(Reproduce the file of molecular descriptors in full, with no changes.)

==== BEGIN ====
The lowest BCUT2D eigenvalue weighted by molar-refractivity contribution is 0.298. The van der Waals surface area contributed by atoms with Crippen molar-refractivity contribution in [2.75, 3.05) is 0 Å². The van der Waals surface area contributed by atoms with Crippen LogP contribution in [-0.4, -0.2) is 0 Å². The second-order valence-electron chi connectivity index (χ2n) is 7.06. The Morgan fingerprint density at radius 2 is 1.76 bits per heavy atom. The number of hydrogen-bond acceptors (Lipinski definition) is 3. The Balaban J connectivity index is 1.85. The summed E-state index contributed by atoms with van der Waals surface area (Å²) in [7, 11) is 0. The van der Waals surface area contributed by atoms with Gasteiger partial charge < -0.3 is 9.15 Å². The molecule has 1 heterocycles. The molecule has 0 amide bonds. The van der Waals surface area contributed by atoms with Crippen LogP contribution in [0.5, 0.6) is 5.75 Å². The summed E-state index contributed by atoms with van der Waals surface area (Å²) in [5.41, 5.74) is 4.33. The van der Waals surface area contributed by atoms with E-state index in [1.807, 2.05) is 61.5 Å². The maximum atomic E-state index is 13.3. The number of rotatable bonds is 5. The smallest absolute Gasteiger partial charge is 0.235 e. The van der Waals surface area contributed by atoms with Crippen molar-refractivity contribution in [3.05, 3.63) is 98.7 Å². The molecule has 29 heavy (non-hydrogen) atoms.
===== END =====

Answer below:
The lowest BCUT2D eigenvalue weighted by molar-refractivity contribution is 0.298. The van der Waals surface area contributed by atoms with Crippen molar-refractivity contribution in [2.75, 3.05) is 0 Å². The van der Waals surface area contributed by atoms with Crippen LogP contribution in [-0.4, -0.2) is 0 Å². The second-order valence-electron chi connectivity index (χ2n) is 7.06. The Morgan fingerprint density at radius 2 is 1.76 bits per heavy atom. The number of hydrogen-bond acceptors (Lipinski definition) is 3. The Balaban J connectivity index is 1.85. The summed E-state index contributed by atoms with van der Waals surface area (Å²) in [7, 11) is 0. The van der Waals surface area contributed by atoms with Gasteiger partial charge < -0.3 is 9.15 Å². The molecule has 1 heterocycles. The molecule has 0 amide bonds. The van der Waals surface area contributed by atoms with Crippen LogP contribution in [0.5, 0.6) is 5.75 Å². The summed E-state index contributed by atoms with van der Waals surface area (Å²) in [5.41, 5.74) is 4.33. The van der Waals surface area contributed by atoms with E-state index in [1.807, 2.05) is 61.5 Å². The maximum atomic E-state index is 13.3. The number of rotatable bonds is 5. The smallest absolute Gasteiger partial charge is 0.235 e. The van der Waals surface area contributed by atoms with Crippen molar-refractivity contribution in [3.05, 3.63) is 98.7 Å². The molecule has 29 heavy (non-hydrogen) atoms.